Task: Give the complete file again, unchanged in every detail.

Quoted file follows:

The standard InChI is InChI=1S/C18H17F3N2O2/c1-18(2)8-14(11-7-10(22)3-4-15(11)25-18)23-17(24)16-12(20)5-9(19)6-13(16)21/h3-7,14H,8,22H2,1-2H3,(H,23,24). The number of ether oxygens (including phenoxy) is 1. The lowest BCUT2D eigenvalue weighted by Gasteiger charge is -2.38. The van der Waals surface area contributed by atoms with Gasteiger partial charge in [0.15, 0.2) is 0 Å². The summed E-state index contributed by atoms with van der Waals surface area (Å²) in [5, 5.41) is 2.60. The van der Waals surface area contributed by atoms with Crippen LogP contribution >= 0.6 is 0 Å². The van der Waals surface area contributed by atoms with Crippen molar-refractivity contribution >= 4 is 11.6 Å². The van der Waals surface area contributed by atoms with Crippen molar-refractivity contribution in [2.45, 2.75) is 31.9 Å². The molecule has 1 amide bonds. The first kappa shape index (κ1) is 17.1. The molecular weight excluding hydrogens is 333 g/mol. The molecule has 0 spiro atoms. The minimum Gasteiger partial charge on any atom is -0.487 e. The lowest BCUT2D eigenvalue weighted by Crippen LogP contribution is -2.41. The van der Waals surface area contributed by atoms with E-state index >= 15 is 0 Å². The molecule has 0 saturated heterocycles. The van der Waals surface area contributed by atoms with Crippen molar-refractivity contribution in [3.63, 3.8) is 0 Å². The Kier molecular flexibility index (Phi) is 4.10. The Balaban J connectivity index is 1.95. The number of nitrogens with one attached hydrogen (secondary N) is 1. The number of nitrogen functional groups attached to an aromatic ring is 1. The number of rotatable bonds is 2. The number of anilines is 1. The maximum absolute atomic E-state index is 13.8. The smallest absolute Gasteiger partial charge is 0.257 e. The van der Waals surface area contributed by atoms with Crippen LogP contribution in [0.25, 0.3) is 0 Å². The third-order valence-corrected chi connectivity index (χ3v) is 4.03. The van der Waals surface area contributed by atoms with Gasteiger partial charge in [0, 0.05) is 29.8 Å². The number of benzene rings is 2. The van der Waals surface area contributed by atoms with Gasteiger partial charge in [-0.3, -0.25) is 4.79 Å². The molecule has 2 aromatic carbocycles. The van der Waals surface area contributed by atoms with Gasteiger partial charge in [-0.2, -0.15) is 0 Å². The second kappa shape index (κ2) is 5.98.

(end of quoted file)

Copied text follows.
The standard InChI is InChI=1S/C18H17F3N2O2/c1-18(2)8-14(11-7-10(22)3-4-15(11)25-18)23-17(24)16-12(20)5-9(19)6-13(16)21/h3-7,14H,8,22H2,1-2H3,(H,23,24). The number of ether oxygens (including phenoxy) is 1. The lowest BCUT2D eigenvalue weighted by Gasteiger charge is -2.38. The van der Waals surface area contributed by atoms with Gasteiger partial charge in [0.15, 0.2) is 0 Å². The summed E-state index contributed by atoms with van der Waals surface area (Å²) in [5, 5.41) is 2.60. The van der Waals surface area contributed by atoms with Crippen LogP contribution >= 0.6 is 0 Å². The van der Waals surface area contributed by atoms with Crippen molar-refractivity contribution >= 4 is 11.6 Å². The van der Waals surface area contributed by atoms with Crippen molar-refractivity contribution in [2.45, 2.75) is 31.9 Å². The molecule has 1 amide bonds. The first kappa shape index (κ1) is 17.1. The molecular weight excluding hydrogens is 333 g/mol. The molecule has 0 spiro atoms. The minimum Gasteiger partial charge on any atom is -0.487 e. The lowest BCUT2D eigenvalue weighted by Crippen LogP contribution is -2.41. The van der Waals surface area contributed by atoms with E-state index >= 15 is 0 Å². The molecule has 0 saturated heterocycles. The van der Waals surface area contributed by atoms with Crippen molar-refractivity contribution in [3.63, 3.8) is 0 Å². The Kier molecular flexibility index (Phi) is 4.10. The Balaban J connectivity index is 1.95. The number of nitrogens with one attached hydrogen (secondary N) is 1. The number of nitrogen functional groups attached to an aromatic ring is 1. The number of rotatable bonds is 2. The number of anilines is 1. The maximum absolute atomic E-state index is 13.8. The smallest absolute Gasteiger partial charge is 0.257 e. The van der Waals surface area contributed by atoms with Crippen LogP contribution in [0.25, 0.3) is 0 Å². The third-order valence-corrected chi connectivity index (χ3v) is 4.03. The van der Waals surface area contributed by atoms with Gasteiger partial charge in [0, 0.05) is 29.8 Å². The number of benzene rings is 2. The van der Waals surface area contributed by atoms with Gasteiger partial charge in [-0.3, -0.25) is 4.79 Å². The molecule has 2 aromatic carbocycles. The van der Waals surface area contributed by atoms with Gasteiger partial charge in [-0.2, -0.15) is 0 Å². The second kappa shape index (κ2) is 5.98.